Do Quotas Get More Women on Boards?

Whether to apply quotas to redress gender imbalance is one of the most debated diversity topics. According to data from the 2013 study “Women in the Boardroom: A Global Perspective,” its proponents identify Norway as a bellwether.

Thanks to quotas, Norway is leading globally with 40 percent of women on the boards of the largest listed companies. However, quota opponents suggest their use may result in female appointments not based on merit, again citing Norway, which has in some cases resorted to importing female directors from elsewhere in Scandinavia to meet legislative demands.

If quotas were the answer for every country, gender imbalance would already be a subject of the past. Other countries have taken the quotas route with little change to date. For instance, Italy is hovering around the 6 percent mark for female board directors with little change against previous years even though quotas became effective in August 2011, notwithstanding the threats of fines for noncompliance.

The Role of the Regulator
Deloitte research shows percentages of women on boards have increased significantly for some countries spurred by the increase of women on boards of state-owned companies. In these countries, the catalyst for change has been governments imposing quotas on female appointments for state-controlled companies with the hope that the private sector would follow suit either without quotas, or the quota would be extended to the private sector after a period of time.

For instance, in Malaysia, a government policy introduced in 2004 for civil services resulted in the number of women working in government agencies increasing from 18.8 percent that year to 32.2 percent in 2012. Meanwhile, in the corporate sector, women’s representation on boards has increased from 6 percent in 2011 to 10 percent in 2012 due to quotas.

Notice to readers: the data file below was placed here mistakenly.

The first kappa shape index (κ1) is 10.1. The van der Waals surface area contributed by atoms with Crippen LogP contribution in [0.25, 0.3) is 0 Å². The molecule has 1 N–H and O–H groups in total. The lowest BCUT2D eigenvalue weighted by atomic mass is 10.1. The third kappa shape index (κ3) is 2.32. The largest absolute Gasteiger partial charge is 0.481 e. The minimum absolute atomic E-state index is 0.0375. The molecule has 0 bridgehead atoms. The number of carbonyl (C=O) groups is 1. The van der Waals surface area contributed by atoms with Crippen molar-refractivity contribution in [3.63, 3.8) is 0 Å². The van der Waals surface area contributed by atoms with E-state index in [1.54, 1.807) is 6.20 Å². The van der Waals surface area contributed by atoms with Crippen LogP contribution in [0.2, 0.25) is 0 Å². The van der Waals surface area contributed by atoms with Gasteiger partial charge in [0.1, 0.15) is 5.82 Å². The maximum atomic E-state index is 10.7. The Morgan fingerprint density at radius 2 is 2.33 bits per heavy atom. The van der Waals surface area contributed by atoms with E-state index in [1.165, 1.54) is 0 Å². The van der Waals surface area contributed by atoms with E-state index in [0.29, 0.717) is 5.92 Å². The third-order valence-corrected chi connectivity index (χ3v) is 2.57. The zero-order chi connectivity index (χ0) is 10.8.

For some countries — Australia, Denmark, Finland, Germany, Japan and the U.S. — implementing targets or recommendations seems to resonate more than introducing quotas, as they can lead to more far-reaching change. Australia avoided quotas yet achieved 17.3 percent female representation on a sample of the Australian Securities Exchange 100 and 15.4 percent of the entire Australian Securities Exchange 200, with a pace of change second only to France, which has implemented quotas. In Australia, companies are held accountable by disclosure requirements that came into effect in January 2011.

Companies listed on the Australian Securities Exchange are required to:

• Adopt and publicly disclose a diversity policy.

• Establish measurable objectives to achieve gender diversity and assess annually both the objectives and progress toward achieving them.

• Disclose in each annual report the measurable objectives to achieve gender diversity and progress toward achieving them.

• Disclose in each annual report the proportion of female employees in the whole organization, in senior executive positions and on the board.

• Disclose the mix of skills and diversity the board is looking to achieve among members.
While compliance with the recommendations is not mandatory, companies that choose not to comply must provide an explanation in each annual report as to why.

Germany requires a similar level of disclosure in annual reports, and in the United Kingdom from periods on or after Oct. 1, 2012, there will be specific disclosure requirements in the annual report on a company’s diversity policy and its implementation.

Figure 1 indicates the effect of recommendations in the growing percentage of all new appointments of women in Australia. This effect was visible even before recommendations came into force, indicating corporations may change their behavior in anticipation of regulatory changes.

Countries that require disclosure on diversity in the annual report may have found the lever to amplify the effect of a target or recommendation, with consequences indistinguishable from quotas. Others argue this is only achieved through public awareness.

Stakeholder Activism and Public Pressure
Among the countries successfully crafting change through quotas or targets and recommendations, in many cases stakeholder activism and public pressure played a critical role in inspiring legal and regulatory change, and then demanding acceptance from companies.